How to Take Care of Your Tatami Mat or Rug

So, you bought a tatami mat or rug but don’t know how to care for it. Or maybe you’re planning on buying one but are afraid that it’s going to be too much work to upkeep. If so, then this is the article for you.

The truth is, tatami products are very versatile. They’re moisture-absorbing, antibacterial, and they eliminate bad odors. But traditional Japanese tatami mats are large, thick, and only come in standardized sizes, making them unsuitable for someone who just wants to buy a single mat or two. Newer tatami mats and rugs don’t have that problem, which is why they’re becoming more and more popular every year. In this article, we’ll discuss ways of cleaning and maintaining tatami products so that you can keep using them for years to come.

Things to Do Before Use to Ensure a Long Life for Your Tatami Mat or Rug

Wipe It With a Cloth

Image for illustrative purposes only.

Before using a tatami rug or mat, make sure to thoroughly wipe it down with a dry cloth. This is to remove the powdery feeling you sometimes get with brand-new tatami, but keep in mind that the powder is not dirt or mold. Tatami mats are made from soft rush, which is “mud dyed” to prevent color fading, and that can leave some residual substances on the finished product. That’s why tatami straight out of the box must first be rubbed down with a dry cloth.

If the Smell Bothers You, Shade-Dry Your Tatami

Brand-new tatami has a distinctive soft rush smell. Japanese people consider it a very pleasant and relaxing smell, but those not used to it might find themselves disliking it. If that happens to you, wipe down the mat with a dry cloth and shade-dry it in an airy area for one day. This should remove a lot of the rush smell. If it still bothers you, dry it for an additional day. Please do not spray the mat with deodorizers as that can interfere with the rush’s natural odor-removing properties.

Caring For Your Tatami Rug or Mat

Use a Vacuum for Regular Cleanings

Image for illustrative purposes only.

After you first get your tatami product, it’s best to wipe it down, but after that, you can perform regular cleanings with a vacuum. However, be mindful of the direction that the mats are woven and make sure to go along the grain and to use a light touch.

For example, in the picture above, the tatami on the right should be vacuumed in the horizontal direction, left and right across the mat. If it were to be vacuumed up and down in the vertical direction instead, the vacuum would drag along the weave, which can weaken and damage your mat. You can also damage the rush by vacuuming it with too much force, so be sure to use a gentle touch.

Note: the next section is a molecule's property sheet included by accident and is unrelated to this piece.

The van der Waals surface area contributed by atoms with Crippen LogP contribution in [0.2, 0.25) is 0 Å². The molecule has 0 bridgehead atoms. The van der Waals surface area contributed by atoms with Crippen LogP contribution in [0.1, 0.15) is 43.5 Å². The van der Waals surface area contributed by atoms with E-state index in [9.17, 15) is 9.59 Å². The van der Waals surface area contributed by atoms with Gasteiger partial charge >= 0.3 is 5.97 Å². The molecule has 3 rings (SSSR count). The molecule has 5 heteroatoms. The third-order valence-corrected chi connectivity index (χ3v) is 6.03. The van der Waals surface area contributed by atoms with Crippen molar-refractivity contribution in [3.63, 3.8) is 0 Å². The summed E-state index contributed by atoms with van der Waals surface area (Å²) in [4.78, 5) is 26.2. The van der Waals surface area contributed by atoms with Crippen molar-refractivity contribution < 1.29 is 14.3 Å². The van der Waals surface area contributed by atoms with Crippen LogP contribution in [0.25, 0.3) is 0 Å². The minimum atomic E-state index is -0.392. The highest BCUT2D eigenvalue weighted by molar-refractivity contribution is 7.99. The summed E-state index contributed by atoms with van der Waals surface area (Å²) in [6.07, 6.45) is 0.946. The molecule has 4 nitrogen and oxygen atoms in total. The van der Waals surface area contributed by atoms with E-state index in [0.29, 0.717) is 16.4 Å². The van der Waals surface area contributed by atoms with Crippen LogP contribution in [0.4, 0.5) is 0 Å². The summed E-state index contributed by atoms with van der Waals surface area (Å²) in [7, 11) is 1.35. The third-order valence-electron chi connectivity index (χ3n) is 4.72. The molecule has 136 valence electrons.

What to Do About Spills on Tatami

If you spill juice or water on your tatami mat or rug, simply wipe it dry using a cloth. If the liquid has begun to seep into the tatami, do your best to dry it as much as possible by dabbing it repeatedly with the cloth. If the cloth is not sufficiently dry, you risk the rush becoming moldy, which will weaken its fiber, so be sure to use a dry cloth. Also, make sure to wipe it up as quickly as possible, because if the liquid gets absorbed into the weave, it can permanently change the tatami’s color.

Generally speaking, products made from soft rush are sensitive to moisture. If you put a tatami mat or rug in a place with a lot of moisture or humidity, it can easily get moldy. To prevent this, make sure that the air in the room is frequently circulated and keep it as dry as possible. If the worst happens and your tatami mat or rug gets moldy, move it somewhere shaded, wipe it down, then shade-dry it in an area with good ventilation.

Storing Your Tatami Rug or Mat

The best place to store away a tatami rug or mat is somewhere dry and out of the sun, preferably in an upright position with a little room to breathe. Tatami mats can be rolled up for storage as long as it’s not too tight. Soft rush should not be stored with other items stacked on top of it. Before you put the tatami away, wipe it down and make sure that the storage space isn’t too humid. Also, do not store tatami in the sun as that can cause a permanent change in color.

Can You Wash Tatami Rugs or Mats in the Washing Machine?